JAIC 1993, Volume 32, Number 3, Article 4 (pp. 249 to 269)
JAIC online
Journal of the American Institute for Conservation
JAIC 1993, Volume 32, Number 3, Article 4 (pp. 249 to 269)




From the late 1960s until very recently, American anthropological archaeology has been dominated by the development of the “New Archaeology.” This approach rejected the traditional, descriptive approach of earlier archaeology. Instead, it embraced the general goal of much of social science to “formulate laws that will explain socio-cultural processes and associated human behavior” (Trigger 1978, 20). As part of this approach, archaeologists rejected the quality and usefulness of previously excavated material in collections and called for new excavations to collect new data that could be interpreted through their own, sound, scientifically valid methods (Trigger 1985). There was little support in archaeology for the upkeep and care of collections in museums (Lindsay and Williams-Dean 1980).

Recently, some archaeological researchers have been examining the effects of formation processes, those social and environmental factors that affect the development of the archaeological record. One of the major proponents of the study of formation processes, Michael B. Schiffer, recently published a basic text that included a chapter titled “Environmental Formation Processes: The Artifact” (1987), which discusses deterioration of materials, a traditional area of expertise of conservators. He acknowledges “architectural preservationists and museum conservators” (144) and liberally quotes texts by Plenderleith and Werner (1971) and Dowman (1970) as the most recent texts in conservation. However, the field and museum conservator appears to have no active role to play in Schiffer's identification of formation processes. Elucidation of formation processes would seem to be a major potential area of collaboration between conservation and archaeology. Conservators, who are trained in materials and technical analysis and who closely examine every object during treatment, would appear to have an ideal perspective from which to identify and determine some factors that have influenced the artifacts they are conserving. For example, the careful examination of metal artifacts required before mechanical cleaning can reveal methods of manufacture and repair previously destroyed by more injudicious corrosion removal. Organic material is often recovered during mechanical cleaning of metals and can reveal much information about the depositional environment of the metal and organic material (UKIC 1989).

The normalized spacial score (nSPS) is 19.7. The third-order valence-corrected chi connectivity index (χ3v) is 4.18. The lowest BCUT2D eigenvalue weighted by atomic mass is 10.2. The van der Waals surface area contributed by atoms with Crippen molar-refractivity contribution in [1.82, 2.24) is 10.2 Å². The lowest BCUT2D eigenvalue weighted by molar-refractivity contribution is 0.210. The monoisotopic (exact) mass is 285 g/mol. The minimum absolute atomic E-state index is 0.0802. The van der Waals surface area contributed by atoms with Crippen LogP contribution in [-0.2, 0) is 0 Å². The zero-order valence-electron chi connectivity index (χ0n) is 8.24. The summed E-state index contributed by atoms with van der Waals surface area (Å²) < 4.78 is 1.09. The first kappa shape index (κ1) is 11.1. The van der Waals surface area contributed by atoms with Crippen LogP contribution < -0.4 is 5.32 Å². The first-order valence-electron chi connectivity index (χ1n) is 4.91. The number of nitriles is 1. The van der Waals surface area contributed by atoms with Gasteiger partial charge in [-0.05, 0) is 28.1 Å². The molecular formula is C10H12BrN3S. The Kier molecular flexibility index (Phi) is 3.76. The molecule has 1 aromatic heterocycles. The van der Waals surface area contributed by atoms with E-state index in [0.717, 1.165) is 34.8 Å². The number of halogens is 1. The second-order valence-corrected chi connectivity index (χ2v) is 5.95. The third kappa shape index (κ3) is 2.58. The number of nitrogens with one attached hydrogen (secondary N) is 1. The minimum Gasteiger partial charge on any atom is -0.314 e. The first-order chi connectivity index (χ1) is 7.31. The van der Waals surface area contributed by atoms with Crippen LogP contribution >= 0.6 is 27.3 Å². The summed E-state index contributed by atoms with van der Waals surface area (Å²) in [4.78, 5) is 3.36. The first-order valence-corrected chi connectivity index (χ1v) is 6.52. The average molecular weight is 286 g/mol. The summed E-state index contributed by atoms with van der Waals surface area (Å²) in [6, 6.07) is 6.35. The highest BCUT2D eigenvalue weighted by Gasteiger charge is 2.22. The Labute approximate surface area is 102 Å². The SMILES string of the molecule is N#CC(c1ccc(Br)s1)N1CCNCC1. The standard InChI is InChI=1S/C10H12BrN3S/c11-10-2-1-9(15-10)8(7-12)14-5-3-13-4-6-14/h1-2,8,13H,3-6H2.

Most recently, the requirements for repatriation of Native American material culture and human remains have led to the development of an attitude expressed something like this: “If we are just going to rebury it, why bother with conservation?” Until specific federal guidelines are developed to legislate the repatriation of material housed in collections, there may be little impetus for archaeologists to accept the need for long-term preservation of the objects recovered from future as well as past excavation.

Copyright 1993 American Institute for Conservation of Historic and Artistic Works